A common problem with young children on the autistic spectrum is finding ways to help them gain the social experience they will need as they continue in the social and academic world. Because language and innate social skills are typically areas of difficulty for children with autistic spectrum disorders (ASDs), early social interactions are often difficult or non-existent. Since other children may not fully understand the disorder, they may react negatively when interacting with a child with an ASD, creating or reinforcing negative feelings about peer interactions for the child on the autistic spectrum.
One approach to helping facilitate social development for children with ASDs, is peer-mediated therapy. This means training typically developing peers to interact with children with ASDs in a positive way, encouraging communication and social interaction. Research has shown that there may be strong benefits to this approach, helping children with ASDs have successful social interactions at an early age and fostering friendships with peers. Even very young children have shown success with this approach; peer-based intervention has been used successfully with preschool-aged children.
How exactly does the approach work? A speech-language pathologist and classroom teacher would typically work together to select typically developing children in the classroom who they feel would be a good match for the program. If these children and their parents are interested, the child would be educated about ASDs and given simple strategies to help interact with their peers by their classroom teacher or the speech therapist. At the preschool age, this may be something as simple as “Stay-Play-Talk”. This strategy would guide the child to stay near the child on the autistic spectrum, play alongside them, going along with their activity or suggesting others, and talk about what they are doing.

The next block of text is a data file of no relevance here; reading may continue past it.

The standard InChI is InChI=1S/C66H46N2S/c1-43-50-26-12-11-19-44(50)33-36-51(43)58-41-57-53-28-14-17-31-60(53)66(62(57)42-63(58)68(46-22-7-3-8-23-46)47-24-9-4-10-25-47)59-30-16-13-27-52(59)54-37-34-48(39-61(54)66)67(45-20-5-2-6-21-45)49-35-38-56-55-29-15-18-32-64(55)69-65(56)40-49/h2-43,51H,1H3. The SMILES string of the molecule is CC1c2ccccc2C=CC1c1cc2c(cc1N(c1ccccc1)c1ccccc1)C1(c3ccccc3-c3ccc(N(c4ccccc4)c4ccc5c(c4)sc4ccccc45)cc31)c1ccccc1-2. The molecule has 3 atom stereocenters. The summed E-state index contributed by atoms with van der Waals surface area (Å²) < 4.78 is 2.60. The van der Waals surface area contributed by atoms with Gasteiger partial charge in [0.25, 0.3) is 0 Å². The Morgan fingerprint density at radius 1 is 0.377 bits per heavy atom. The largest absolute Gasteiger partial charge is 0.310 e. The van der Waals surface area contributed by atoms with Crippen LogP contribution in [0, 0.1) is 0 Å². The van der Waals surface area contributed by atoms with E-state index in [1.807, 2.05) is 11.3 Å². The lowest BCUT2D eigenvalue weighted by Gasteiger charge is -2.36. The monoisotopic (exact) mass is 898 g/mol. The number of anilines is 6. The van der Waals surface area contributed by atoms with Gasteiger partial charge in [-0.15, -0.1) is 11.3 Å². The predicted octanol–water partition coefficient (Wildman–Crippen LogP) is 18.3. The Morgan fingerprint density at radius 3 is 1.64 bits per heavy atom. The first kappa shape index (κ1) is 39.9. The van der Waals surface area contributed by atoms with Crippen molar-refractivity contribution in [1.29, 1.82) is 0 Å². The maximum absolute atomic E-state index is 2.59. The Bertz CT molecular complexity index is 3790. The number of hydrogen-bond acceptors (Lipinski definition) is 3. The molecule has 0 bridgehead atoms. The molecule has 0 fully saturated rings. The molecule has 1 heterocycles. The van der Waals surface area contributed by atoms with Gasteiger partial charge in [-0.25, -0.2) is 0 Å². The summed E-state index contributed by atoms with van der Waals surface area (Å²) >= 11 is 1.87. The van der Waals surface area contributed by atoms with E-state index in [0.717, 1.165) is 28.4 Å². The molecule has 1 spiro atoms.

Want to learn more about peer-mediated therapy? Check out this recent article in the American Speech-Language Hearing Association’s monthly newsletter: http://www.asha.org/Publications/leader/2012/120117/Come-Play-With-Me.htm
If you or someone you love has a problem with speech, language, or communication, contact Speech Associates of NY today for an evaluation. One of our trained and certified speech-language pathologists can help you on the road to better speech and communication. Call us at 917-841-2965 or visit us on the web: www.speechassociatesofny.com